As part of continued efforts to respond to the COVID-19 pandemic caused by SARS-CoV-2 virus, researchers report the X-ray crystallography structure of the SARS-CoV-2 main protease – one of the best characterized drug targets among coronaviruses. Insights from their study could drive the design of better inhibitors for the novel coronavirus, a step toward urgently needed therapies to fight the global pandemic. For viruses like HIV, effective drugs block the main virus protease – an enzyme that processes proteins critical to virus development. Here, Linlin Zhang and colleagues report the crystal structure of main protease of SARS-CoV-2 at 1.75 angstrom resolution.
Based on studying the structure of the main protease, the researchers optimized inhibitors for existing coronaviruses to develop compound 13b, a potent blocker of the SARS-CoV-2 main protease. They report that 13b has features that improve over existing inhibitors, including an extended half-life in blood plasma. Zhang and colleagues reported a high-resolution structure of 13b bound to the protease. They further tested their leading inhibitor compound in mice, finding that inhalation was well tolerated, and mice did not show any adverse effects. Their results suggest that direct administration of the compound to the lungs may be possible and provide a framework for the development of drugs to combat the novel coronavirus.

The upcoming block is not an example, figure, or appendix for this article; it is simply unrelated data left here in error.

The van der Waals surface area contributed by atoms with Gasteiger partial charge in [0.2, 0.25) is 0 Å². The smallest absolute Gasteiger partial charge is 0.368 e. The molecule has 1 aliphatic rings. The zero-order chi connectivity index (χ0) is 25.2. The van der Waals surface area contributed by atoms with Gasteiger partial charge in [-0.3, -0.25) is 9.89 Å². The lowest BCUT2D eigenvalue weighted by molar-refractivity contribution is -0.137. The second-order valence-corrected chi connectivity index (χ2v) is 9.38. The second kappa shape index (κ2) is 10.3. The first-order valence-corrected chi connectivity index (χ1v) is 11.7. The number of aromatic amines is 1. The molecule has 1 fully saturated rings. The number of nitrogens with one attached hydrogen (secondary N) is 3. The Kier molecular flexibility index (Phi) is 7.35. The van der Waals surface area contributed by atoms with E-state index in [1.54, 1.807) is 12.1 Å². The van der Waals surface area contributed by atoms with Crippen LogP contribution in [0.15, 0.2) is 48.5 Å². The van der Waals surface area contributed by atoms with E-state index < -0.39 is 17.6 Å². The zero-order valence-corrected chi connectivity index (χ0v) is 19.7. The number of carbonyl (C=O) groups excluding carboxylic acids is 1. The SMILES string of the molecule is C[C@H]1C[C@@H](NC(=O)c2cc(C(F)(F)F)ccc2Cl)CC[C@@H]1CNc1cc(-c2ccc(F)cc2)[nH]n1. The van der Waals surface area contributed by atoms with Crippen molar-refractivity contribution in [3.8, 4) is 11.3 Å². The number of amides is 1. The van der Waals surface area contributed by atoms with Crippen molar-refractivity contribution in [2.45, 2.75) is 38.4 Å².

Original research article: https://science.sciencemag.org/content/early/2020/03/19/science.abb3405
Feature image: This transmission electron microscope image shows SARS-CoV-2, the virus that causes COVID-19, isolated from a patient in the U.S. Virus particles are shown emerging from the surface of cells cultured in the lab. The spikes on the outer edge of the virus particles give coronaviruses their name, crown-like. Credit: NIAID-RML.